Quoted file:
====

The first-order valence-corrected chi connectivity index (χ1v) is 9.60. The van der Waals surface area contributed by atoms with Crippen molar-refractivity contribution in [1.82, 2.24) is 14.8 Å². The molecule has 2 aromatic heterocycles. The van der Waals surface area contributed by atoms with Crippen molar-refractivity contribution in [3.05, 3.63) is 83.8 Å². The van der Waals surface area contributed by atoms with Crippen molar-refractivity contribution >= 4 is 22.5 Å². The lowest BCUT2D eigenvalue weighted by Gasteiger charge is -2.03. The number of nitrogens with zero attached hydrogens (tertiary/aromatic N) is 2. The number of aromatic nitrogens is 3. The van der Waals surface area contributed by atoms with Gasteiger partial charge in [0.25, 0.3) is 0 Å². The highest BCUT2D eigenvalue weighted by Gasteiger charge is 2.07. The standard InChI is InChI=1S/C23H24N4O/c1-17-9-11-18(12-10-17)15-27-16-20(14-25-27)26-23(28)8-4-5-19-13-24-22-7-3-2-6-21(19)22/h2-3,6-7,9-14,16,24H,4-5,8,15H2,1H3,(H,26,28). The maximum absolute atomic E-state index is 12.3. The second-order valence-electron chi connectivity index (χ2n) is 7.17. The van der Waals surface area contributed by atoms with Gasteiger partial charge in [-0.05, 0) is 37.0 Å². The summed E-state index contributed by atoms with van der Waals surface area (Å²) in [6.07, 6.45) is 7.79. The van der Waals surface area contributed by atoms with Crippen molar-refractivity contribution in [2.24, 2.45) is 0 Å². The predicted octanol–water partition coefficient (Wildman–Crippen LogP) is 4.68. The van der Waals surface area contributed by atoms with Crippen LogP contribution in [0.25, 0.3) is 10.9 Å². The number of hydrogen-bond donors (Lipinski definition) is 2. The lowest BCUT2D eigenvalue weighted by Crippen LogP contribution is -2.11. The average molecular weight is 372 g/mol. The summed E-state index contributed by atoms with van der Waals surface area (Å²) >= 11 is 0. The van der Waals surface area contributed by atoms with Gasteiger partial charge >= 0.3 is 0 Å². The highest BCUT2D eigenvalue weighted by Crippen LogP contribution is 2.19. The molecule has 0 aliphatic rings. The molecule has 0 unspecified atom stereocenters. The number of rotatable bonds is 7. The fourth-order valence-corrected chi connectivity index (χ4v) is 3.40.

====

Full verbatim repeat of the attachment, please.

The first-order valence-corrected chi connectivity index (χ1v) is 9.60. The van der Waals surface area contributed by atoms with Crippen molar-refractivity contribution in [1.82, 2.24) is 14.8 Å². The molecule has 2 aromatic heterocycles. The van der Waals surface area contributed by atoms with Crippen molar-refractivity contribution in [3.05, 3.63) is 83.8 Å². The van der Waals surface area contributed by atoms with Crippen molar-refractivity contribution >= 4 is 22.5 Å². The lowest BCUT2D eigenvalue weighted by Gasteiger charge is -2.03. The number of nitrogens with zero attached hydrogens (tertiary/aromatic N) is 2. The number of aromatic nitrogens is 3. The van der Waals surface area contributed by atoms with Gasteiger partial charge in [0.25, 0.3) is 0 Å². The highest BCUT2D eigenvalue weighted by Gasteiger charge is 2.07. The standard InChI is InChI=1S/C23H24N4O/c1-17-9-11-18(12-10-17)15-27-16-20(14-25-27)26-23(28)8-4-5-19-13-24-22-7-3-2-6-21(19)22/h2-3,6-7,9-14,16,24H,4-5,8,15H2,1H3,(H,26,28). The maximum absolute atomic E-state index is 12.3. The second-order valence-electron chi connectivity index (χ2n) is 7.17. The van der Waals surface area contributed by atoms with Gasteiger partial charge in [-0.05, 0) is 37.0 Å². The summed E-state index contributed by atoms with van der Waals surface area (Å²) in [6.07, 6.45) is 7.79. The van der Waals surface area contributed by atoms with Crippen molar-refractivity contribution in [2.24, 2.45) is 0 Å². The predicted octanol–water partition coefficient (Wildman–Crippen LogP) is 4.68. The van der Waals surface area contributed by atoms with Crippen LogP contribution in [0.25, 0.3) is 10.9 Å². The number of hydrogen-bond donors (Lipinski definition) is 2. The lowest BCUT2D eigenvalue weighted by Crippen LogP contribution is -2.11. The average molecular weight is 372 g/mol. The summed E-state index contributed by atoms with van der Waals surface area (Å²) >= 11 is 0. The van der Waals surface area contributed by atoms with Gasteiger partial charge >= 0.3 is 0 Å². The highest BCUT2D eigenvalue weighted by Crippen LogP contribution is 2.19. The molecule has 0 aliphatic rings. The molecule has 0 unspecified atom stereocenters. The number of rotatable bonds is 7. The fourth-order valence-corrected chi connectivity index (χ4v) is 3.40.